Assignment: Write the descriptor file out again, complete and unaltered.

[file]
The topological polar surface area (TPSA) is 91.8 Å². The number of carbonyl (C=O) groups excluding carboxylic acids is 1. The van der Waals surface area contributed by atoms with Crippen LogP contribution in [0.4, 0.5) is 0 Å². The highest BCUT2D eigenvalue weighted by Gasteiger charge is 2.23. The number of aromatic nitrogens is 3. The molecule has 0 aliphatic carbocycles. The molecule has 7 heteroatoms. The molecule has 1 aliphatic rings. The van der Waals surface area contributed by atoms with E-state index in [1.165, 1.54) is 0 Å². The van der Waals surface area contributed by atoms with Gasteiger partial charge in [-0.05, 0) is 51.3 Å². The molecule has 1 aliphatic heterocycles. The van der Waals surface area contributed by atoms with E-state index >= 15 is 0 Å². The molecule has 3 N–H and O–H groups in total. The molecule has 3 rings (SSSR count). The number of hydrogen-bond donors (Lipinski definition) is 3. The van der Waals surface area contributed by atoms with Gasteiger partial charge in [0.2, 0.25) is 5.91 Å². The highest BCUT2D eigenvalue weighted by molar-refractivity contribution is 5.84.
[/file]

The topological polar surface area (TPSA) is 91.8 Å². The number of carbonyl (C=O) groups excluding carboxylic acids is 1. The van der Waals surface area contributed by atoms with Crippen LogP contribution in [0.4, 0.5) is 0 Å². The highest BCUT2D eigenvalue weighted by Gasteiger charge is 2.23. The number of aromatic nitrogens is 3. The molecule has 0 aliphatic carbocycles. The molecule has 7 heteroatoms. The molecule has 1 aliphatic rings. The van der Waals surface area contributed by atoms with E-state index in [1.165, 1.54) is 0 Å². The van der Waals surface area contributed by atoms with Gasteiger partial charge in [-0.05, 0) is 51.3 Å². The molecule has 1 aliphatic heterocycles. The van der Waals surface area contributed by atoms with E-state index >= 15 is 0 Å². The molecule has 3 N–H and O–H groups in total. The molecule has 3 rings (SSSR count). The number of hydrogen-bond donors (Lipinski definition) is 3. The van der Waals surface area contributed by atoms with Gasteiger partial charge in [0.2, 0.25) is 5.91 Å². The highest BCUT2D eigenvalue weighted by molar-refractivity contribution is 5.84.